The Internationalisation of Mainland Chinese Firms into Malaysia: From Obligated Embeddedness to Active Embeddedness

Guanie LIM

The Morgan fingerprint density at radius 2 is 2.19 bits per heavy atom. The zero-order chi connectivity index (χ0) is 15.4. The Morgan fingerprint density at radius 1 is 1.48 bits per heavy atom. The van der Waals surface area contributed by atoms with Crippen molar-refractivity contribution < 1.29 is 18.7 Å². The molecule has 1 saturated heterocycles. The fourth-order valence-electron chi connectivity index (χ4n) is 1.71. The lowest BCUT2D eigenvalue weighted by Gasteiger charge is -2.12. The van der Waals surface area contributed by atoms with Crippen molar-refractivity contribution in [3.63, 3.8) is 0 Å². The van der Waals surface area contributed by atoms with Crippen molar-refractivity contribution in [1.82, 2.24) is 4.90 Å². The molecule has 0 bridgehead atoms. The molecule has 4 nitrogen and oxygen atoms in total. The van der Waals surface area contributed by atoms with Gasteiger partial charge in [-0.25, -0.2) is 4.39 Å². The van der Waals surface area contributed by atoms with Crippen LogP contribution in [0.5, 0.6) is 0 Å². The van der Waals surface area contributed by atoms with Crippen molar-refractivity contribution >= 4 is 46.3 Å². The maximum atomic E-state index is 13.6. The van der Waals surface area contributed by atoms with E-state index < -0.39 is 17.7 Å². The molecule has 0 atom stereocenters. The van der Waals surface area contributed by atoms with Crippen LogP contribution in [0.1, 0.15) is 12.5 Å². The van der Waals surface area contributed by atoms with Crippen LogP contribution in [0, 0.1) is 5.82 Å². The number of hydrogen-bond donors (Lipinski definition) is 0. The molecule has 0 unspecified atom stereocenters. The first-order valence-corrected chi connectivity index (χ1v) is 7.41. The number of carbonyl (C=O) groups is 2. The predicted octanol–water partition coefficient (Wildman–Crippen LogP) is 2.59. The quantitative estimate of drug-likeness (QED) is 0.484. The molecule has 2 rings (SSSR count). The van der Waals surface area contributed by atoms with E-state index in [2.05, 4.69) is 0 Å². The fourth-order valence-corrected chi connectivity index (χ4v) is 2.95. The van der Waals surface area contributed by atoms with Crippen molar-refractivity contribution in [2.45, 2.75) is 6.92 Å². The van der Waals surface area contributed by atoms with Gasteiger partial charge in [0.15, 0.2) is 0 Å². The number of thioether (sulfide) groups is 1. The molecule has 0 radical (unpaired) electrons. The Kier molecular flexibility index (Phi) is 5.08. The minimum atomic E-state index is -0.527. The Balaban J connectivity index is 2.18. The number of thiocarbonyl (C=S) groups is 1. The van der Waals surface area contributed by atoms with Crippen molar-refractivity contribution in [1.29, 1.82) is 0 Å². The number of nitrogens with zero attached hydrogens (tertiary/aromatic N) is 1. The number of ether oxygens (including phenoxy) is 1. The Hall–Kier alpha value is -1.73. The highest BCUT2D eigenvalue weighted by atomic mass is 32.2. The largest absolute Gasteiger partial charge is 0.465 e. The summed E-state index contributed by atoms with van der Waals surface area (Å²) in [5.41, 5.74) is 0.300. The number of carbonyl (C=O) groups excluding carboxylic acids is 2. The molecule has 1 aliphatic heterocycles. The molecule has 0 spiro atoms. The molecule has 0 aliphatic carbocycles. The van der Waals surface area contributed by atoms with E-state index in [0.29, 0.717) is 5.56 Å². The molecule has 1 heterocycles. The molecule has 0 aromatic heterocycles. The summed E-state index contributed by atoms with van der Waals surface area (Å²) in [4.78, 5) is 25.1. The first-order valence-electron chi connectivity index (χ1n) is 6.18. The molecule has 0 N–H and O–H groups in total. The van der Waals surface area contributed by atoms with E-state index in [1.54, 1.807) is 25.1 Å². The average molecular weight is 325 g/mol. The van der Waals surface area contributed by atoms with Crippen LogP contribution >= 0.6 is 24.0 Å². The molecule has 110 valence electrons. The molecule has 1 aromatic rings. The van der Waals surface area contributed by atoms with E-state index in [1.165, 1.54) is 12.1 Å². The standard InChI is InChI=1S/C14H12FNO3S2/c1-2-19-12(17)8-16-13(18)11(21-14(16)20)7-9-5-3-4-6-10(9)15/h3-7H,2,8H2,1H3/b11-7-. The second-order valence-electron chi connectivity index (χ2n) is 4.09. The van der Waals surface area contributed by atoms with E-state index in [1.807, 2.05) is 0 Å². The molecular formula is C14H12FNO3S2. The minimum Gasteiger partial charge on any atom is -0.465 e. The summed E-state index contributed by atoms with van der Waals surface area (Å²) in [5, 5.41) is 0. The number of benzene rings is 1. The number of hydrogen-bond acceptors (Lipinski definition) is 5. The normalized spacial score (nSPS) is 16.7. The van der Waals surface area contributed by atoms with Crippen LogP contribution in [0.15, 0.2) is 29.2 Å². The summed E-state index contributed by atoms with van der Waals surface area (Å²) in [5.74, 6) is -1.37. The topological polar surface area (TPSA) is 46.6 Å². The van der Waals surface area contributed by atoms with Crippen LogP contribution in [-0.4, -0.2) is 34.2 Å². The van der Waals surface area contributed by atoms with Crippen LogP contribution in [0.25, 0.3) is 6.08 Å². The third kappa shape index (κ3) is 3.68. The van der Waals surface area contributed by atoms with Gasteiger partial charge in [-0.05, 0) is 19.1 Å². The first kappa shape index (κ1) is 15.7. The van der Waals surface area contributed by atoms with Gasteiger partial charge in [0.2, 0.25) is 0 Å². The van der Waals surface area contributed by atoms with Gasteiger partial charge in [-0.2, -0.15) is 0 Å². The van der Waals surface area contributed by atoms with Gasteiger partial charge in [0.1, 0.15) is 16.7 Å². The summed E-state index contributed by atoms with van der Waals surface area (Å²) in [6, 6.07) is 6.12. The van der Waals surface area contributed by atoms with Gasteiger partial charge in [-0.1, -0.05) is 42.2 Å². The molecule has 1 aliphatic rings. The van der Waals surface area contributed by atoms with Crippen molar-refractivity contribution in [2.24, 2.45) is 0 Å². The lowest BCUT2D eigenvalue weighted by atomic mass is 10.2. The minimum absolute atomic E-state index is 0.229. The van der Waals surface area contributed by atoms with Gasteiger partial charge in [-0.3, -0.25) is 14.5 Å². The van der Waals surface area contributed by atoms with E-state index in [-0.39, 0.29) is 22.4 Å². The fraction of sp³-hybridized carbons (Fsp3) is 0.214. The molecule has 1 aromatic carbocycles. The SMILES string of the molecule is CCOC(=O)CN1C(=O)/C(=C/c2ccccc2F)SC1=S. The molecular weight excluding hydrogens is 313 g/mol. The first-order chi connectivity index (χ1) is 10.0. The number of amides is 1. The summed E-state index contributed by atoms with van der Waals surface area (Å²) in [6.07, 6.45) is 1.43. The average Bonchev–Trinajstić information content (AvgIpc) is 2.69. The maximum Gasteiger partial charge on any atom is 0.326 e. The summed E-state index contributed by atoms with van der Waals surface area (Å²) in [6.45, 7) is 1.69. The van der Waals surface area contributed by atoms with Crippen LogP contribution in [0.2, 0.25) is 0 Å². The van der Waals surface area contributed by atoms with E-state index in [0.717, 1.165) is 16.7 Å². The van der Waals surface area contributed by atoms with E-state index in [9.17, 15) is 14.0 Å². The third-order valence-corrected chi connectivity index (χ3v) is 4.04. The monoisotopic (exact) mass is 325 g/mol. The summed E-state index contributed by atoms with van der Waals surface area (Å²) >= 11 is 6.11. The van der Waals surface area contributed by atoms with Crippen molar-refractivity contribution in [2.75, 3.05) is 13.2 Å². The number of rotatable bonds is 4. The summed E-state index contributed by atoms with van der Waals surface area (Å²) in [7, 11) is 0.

This paper examines the rationale by which mainland Chinese firms choose their coalition partners in their Malaysian ventures. I explore how, under certain political economic conditions, such cross-border investment and corporate tie-ups can be shaped to meet the Malaysian state’s objectives. I argue that the Malaysian state has enjoyed success in the construction sector by nurturing cooperation between its carefully groomed government-linked companies and mainland Chinese firms. Government-linked companies are useful coalition partners for the mainland Chinese firms because of the crucial role the state plays in creating a largely non-competitive industry that favours government-linked companies. Outside of the construction sector, however, the state has enjoyed markedly less success in fostering cooperation between the mainland Chinese firms and the government-linked companies. Consequently, the mainland Chinese firms possess more bargaining power vis-à-vis the state when they invest in these sectors, enjoying considerable autonomy in the selection of their coalition partners.

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